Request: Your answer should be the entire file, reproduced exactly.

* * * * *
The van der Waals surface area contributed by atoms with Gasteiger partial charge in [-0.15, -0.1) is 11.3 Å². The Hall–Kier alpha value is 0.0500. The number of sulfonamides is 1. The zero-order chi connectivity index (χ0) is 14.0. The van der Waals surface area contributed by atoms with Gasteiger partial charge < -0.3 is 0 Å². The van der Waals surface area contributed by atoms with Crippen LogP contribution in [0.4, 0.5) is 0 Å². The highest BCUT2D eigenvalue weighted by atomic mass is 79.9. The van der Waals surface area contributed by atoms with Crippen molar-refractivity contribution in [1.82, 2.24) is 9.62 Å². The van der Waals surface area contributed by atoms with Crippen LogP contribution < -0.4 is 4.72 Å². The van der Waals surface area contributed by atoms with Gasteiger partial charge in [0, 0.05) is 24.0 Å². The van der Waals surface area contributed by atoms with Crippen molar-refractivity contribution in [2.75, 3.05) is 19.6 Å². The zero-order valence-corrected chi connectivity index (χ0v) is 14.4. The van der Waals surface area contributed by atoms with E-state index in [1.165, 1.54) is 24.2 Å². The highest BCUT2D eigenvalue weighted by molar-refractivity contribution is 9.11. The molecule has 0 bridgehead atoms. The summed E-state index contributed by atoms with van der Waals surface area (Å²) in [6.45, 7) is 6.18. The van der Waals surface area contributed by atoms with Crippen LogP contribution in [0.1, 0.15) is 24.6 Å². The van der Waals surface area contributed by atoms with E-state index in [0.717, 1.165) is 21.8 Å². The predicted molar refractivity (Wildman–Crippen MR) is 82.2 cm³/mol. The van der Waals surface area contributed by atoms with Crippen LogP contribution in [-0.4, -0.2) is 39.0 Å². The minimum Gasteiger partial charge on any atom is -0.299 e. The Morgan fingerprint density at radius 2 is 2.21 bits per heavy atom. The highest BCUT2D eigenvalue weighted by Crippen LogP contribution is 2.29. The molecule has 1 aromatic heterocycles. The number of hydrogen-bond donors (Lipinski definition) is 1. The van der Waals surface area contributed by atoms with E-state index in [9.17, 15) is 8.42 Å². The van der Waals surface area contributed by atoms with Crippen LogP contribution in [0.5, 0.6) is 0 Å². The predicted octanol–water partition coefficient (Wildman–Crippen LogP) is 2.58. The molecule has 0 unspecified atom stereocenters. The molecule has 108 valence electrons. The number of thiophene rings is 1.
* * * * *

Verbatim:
The van der Waals surface area contributed by atoms with Gasteiger partial charge in [-0.15, -0.1) is 11.3 Å². The Hall–Kier alpha value is 0.0500. The number of sulfonamides is 1. The zero-order chi connectivity index (χ0) is 14.0. The van der Waals surface area contributed by atoms with Gasteiger partial charge < -0.3 is 0 Å². The van der Waals surface area contributed by atoms with Crippen LogP contribution in [0.4, 0.5) is 0 Å². The highest BCUT2D eigenvalue weighted by atomic mass is 79.9. The van der Waals surface area contributed by atoms with Crippen molar-refractivity contribution in [1.82, 2.24) is 9.62 Å². The van der Waals surface area contributed by atoms with Crippen LogP contribution < -0.4 is 4.72 Å². The van der Waals surface area contributed by atoms with Gasteiger partial charge in [0, 0.05) is 24.0 Å². The van der Waals surface area contributed by atoms with Crippen molar-refractivity contribution in [2.75, 3.05) is 19.6 Å². The zero-order valence-corrected chi connectivity index (χ0v) is 14.4. The van der Waals surface area contributed by atoms with E-state index in [1.165, 1.54) is 24.2 Å². The highest BCUT2D eigenvalue weighted by molar-refractivity contribution is 9.11. The molecule has 0 bridgehead atoms. The summed E-state index contributed by atoms with van der Waals surface area (Å²) in [6.45, 7) is 6.18. The van der Waals surface area contributed by atoms with Crippen LogP contribution in [0.1, 0.15) is 24.6 Å². The van der Waals surface area contributed by atoms with E-state index in [0.717, 1.165) is 21.8 Å². The predicted molar refractivity (Wildman–Crippen MR) is 82.2 cm³/mol. The van der Waals surface area contributed by atoms with Crippen LogP contribution in [-0.4, -0.2) is 39.0 Å². The minimum Gasteiger partial charge on any atom is -0.299 e. The Morgan fingerprint density at radius 2 is 2.21 bits per heavy atom. The highest BCUT2D eigenvalue weighted by Crippen LogP contribution is 2.29. The molecule has 1 aromatic heterocycles. The number of hydrogen-bond donors (Lipinski definition) is 1. The van der Waals surface area contributed by atoms with E-state index in [9.17, 15) is 8.42 Å². The van der Waals surface area contributed by atoms with Crippen LogP contribution in [0.5, 0.6) is 0 Å². The predicted octanol–water partition coefficient (Wildman–Crippen LogP) is 2.58. The molecule has 0 unspecified atom stereocenters. The molecule has 108 valence electrons. The number of thiophene rings is 1.